The Frank Hawkins Kenan Institute of Private Enterprise at the University of North Carolina at Chapel Hill will launch a $1.6 million center to promote business growth and job creation in eastern North Carolina.
The Center for Strategic Economic Growth will be funded with a five-year, $642,949 grant from the U.S. Economic Development Administration (EDA) and $1 million in matching funds from the Kenan Institute.
EDA is funding centers in eight states through the University Center Economic Development Program, a partnership to leverage university assets to promote American innovation and strengthen regional economic ecosystems. In North Carolina, Fayetteville State University and Western Carolina University in Cullowhee also received grants.
“Our goal is to extend the reach and impact of an extensive network of partners already working in this area to create a vibrant economic development ecosystem for eastern North Carolina,” said Thomas Stith, the institute’s program director for economic development, who will direct the center. The Kenan Institute, part of Kenan-Flagler Business School, offers consulting services, research and education programs for companies and communities that promote economic development, entrepreneurship and global competitiveness.
“We know that existing businesses, particularly high-growth companies, are the significant job creators in our communities,” Stith said. “We’ll be focusing a large part of our work on activities that help the region build capacity to support its existing high-growth businesses and entrepreneurial ventures.”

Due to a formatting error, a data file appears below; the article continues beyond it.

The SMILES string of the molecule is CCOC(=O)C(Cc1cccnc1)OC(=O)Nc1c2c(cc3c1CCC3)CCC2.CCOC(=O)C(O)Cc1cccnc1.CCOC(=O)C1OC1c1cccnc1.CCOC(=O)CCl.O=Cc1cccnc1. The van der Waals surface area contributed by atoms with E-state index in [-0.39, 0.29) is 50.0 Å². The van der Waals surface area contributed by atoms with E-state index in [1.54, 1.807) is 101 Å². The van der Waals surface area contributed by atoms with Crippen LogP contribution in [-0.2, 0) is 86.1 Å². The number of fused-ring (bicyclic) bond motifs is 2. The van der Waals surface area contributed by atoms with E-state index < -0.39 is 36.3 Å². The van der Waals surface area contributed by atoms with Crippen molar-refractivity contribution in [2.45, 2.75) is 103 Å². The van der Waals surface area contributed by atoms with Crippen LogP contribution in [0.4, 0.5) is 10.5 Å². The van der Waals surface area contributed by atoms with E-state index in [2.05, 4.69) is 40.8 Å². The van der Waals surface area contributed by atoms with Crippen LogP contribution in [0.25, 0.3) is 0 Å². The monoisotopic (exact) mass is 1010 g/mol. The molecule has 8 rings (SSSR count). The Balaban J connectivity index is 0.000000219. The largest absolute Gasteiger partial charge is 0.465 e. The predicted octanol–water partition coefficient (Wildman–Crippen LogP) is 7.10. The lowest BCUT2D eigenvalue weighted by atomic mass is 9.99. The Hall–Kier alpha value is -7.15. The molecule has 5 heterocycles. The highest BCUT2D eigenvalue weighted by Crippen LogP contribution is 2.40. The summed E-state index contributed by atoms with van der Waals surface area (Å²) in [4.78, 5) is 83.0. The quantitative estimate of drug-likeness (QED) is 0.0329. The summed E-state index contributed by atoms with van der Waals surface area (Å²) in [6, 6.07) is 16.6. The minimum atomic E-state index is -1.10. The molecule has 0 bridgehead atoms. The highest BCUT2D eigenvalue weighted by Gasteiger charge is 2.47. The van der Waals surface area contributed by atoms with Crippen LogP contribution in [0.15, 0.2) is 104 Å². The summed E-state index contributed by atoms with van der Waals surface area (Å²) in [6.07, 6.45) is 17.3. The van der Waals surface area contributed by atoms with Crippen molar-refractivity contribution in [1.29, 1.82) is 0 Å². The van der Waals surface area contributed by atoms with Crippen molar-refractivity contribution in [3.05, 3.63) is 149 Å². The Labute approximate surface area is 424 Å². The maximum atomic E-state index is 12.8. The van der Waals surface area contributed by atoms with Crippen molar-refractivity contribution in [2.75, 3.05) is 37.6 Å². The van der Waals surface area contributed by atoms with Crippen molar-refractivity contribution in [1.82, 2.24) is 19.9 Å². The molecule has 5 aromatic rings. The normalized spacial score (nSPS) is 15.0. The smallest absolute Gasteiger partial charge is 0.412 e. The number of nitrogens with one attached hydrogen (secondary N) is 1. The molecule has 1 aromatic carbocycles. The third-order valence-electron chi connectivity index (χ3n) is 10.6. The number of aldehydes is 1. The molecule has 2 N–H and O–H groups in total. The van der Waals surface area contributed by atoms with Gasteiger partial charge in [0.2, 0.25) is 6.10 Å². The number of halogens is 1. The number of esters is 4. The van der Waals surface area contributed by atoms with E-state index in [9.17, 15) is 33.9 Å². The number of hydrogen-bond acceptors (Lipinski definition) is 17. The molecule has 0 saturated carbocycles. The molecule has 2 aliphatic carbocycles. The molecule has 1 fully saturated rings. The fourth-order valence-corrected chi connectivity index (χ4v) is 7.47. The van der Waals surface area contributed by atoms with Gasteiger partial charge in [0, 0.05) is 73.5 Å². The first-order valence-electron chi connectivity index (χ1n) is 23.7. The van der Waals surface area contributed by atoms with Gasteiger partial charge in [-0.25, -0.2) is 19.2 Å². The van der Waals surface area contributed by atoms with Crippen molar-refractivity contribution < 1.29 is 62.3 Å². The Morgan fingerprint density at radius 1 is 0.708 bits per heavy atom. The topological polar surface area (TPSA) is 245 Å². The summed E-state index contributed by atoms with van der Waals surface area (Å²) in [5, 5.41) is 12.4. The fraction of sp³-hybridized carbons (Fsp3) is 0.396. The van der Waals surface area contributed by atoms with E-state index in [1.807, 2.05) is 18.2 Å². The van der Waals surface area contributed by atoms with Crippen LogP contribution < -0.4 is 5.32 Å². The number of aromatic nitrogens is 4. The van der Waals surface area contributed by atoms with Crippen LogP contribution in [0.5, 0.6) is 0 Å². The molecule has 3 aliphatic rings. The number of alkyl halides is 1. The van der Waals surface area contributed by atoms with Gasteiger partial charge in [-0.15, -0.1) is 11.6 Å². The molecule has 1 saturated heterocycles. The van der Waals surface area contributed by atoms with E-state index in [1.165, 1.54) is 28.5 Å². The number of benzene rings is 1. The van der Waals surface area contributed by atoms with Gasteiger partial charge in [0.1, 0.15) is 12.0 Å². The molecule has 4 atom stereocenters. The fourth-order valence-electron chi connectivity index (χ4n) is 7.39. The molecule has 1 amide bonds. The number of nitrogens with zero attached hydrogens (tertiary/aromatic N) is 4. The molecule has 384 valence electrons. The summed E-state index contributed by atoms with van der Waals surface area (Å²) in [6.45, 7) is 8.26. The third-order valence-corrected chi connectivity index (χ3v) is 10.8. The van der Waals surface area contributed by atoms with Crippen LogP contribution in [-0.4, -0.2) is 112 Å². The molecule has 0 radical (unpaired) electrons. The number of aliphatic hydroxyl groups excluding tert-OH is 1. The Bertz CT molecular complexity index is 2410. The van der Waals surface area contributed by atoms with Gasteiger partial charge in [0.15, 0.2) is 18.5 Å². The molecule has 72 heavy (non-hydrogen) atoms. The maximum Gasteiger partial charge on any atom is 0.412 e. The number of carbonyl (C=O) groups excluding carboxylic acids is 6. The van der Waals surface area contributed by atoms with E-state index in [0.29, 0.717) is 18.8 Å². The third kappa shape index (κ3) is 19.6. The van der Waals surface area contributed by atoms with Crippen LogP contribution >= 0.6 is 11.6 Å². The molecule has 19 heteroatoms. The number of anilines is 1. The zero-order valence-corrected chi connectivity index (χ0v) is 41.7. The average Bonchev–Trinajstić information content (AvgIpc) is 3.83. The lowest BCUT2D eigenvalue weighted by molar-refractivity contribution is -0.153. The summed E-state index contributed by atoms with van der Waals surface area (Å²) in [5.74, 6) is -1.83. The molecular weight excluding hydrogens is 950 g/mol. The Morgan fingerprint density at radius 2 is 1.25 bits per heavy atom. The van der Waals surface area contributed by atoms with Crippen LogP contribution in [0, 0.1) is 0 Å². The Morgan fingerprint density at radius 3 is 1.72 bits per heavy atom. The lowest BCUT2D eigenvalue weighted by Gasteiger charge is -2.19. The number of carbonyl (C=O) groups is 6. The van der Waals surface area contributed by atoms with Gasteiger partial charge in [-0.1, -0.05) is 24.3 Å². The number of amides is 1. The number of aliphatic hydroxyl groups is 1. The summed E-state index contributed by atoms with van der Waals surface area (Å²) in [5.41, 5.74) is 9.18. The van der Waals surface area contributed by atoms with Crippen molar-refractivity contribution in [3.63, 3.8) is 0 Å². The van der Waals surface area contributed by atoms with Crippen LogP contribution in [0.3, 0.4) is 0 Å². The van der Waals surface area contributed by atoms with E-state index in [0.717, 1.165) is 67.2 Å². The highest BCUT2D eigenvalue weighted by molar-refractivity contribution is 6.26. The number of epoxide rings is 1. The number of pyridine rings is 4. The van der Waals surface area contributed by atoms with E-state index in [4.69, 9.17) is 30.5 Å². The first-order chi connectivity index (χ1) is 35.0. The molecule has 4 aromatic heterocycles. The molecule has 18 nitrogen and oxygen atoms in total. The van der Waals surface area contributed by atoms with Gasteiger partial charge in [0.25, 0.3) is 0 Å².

Stith and his team will focus on the 18 counties in N.C.’s Eastern Plains Region: Bertie, Beaufort, Duplin, Edgecombe, Gates, Greene, Halifax, Hertford, Jones, Lenoir, Martin, Nash, Northampton, Pitt, Warren, Washington, Wayne and Wilson. They will offer a range of strategic planning and consulting services, research and educational programs.
The new center builds on the institute’s work in the region over the past four years and the needs identified by a roundtable of regional business, government, academic and nonprofit leaders that Stith convened a year ago to develop the EDA grant proposal.
The Eastern Plains Region counties are among the state’s most economically distressed due largely to declines in tobacco and textile industries in recent decades. The new center will work through established economic development agencies and councils of government in the region to implement its programs and promote economic growth.
“We are delighted to bring the resources of the University to this collaborative effort to help eastern North Carolina realize its economic potential,” Stith said.
For more information, contact Stith at (919) 962-8444 or firstname.lastname@example.org, or visit www.kenaninstitute.unc.edu.